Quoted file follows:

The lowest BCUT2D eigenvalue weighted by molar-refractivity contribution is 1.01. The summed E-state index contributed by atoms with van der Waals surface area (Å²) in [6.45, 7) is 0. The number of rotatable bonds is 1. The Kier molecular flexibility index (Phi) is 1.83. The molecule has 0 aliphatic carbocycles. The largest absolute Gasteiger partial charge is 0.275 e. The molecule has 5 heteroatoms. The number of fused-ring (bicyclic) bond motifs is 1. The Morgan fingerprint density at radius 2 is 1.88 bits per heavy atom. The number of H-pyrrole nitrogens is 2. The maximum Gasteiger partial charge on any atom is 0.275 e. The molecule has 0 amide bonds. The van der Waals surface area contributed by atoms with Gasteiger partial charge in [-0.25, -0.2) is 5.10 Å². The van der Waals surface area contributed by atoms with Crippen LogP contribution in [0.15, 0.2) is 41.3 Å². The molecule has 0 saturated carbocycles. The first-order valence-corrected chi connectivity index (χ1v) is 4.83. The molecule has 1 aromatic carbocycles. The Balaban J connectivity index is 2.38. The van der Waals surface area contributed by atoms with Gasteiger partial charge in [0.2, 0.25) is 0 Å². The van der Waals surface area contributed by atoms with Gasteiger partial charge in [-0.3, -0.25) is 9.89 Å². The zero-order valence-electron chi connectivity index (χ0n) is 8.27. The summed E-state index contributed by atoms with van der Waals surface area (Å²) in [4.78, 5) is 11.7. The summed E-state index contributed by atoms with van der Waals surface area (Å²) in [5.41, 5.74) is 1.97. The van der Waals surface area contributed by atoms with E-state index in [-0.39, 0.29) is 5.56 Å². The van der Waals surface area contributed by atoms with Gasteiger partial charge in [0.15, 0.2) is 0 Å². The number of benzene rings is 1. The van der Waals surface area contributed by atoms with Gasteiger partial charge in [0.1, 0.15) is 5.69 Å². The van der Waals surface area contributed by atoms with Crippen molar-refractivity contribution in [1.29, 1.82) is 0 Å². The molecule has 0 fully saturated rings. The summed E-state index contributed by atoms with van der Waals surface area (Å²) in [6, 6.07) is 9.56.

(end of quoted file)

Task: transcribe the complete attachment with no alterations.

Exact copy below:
The lowest BCUT2D eigenvalue weighted by molar-refractivity contribution is 1.01. The summed E-state index contributed by atoms with van der Waals surface area (Å²) in [6.45, 7) is 0. The number of rotatable bonds is 1. The Kier molecular flexibility index (Phi) is 1.83. The molecule has 0 aliphatic carbocycles. The largest absolute Gasteiger partial charge is 0.275 e. The molecule has 5 heteroatoms. The number of fused-ring (bicyclic) bond motifs is 1. The Morgan fingerprint density at radius 2 is 1.88 bits per heavy atom. The number of H-pyrrole nitrogens is 2. The maximum Gasteiger partial charge on any atom is 0.275 e. The molecule has 0 amide bonds. The van der Waals surface area contributed by atoms with Gasteiger partial charge in [-0.25, -0.2) is 5.10 Å². The van der Waals surface area contributed by atoms with Crippen LogP contribution in [0.15, 0.2) is 41.3 Å². The molecule has 0 saturated carbocycles. The first-order valence-corrected chi connectivity index (χ1v) is 4.83. The molecule has 1 aromatic carbocycles. The Balaban J connectivity index is 2.38. The van der Waals surface area contributed by atoms with Gasteiger partial charge in [0.2, 0.25) is 0 Å². The van der Waals surface area contributed by atoms with Gasteiger partial charge in [-0.3, -0.25) is 9.89 Å². The zero-order valence-electron chi connectivity index (χ0n) is 8.27. The summed E-state index contributed by atoms with van der Waals surface area (Å²) in [4.78, 5) is 11.7. The summed E-state index contributed by atoms with van der Waals surface area (Å²) in [5.41, 5.74) is 1.97. The van der Waals surface area contributed by atoms with E-state index in [-0.39, 0.29) is 5.56 Å². The van der Waals surface area contributed by atoms with Gasteiger partial charge in [0.15, 0.2) is 0 Å². The number of benzene rings is 1. The van der Waals surface area contributed by atoms with Gasteiger partial charge in [0.1, 0.15) is 5.69 Å². The van der Waals surface area contributed by atoms with Crippen molar-refractivity contribution in [1.29, 1.82) is 0 Å². The molecule has 0 fully saturated rings. The summed E-state index contributed by atoms with van der Waals surface area (Å²) in [6, 6.07) is 9.56.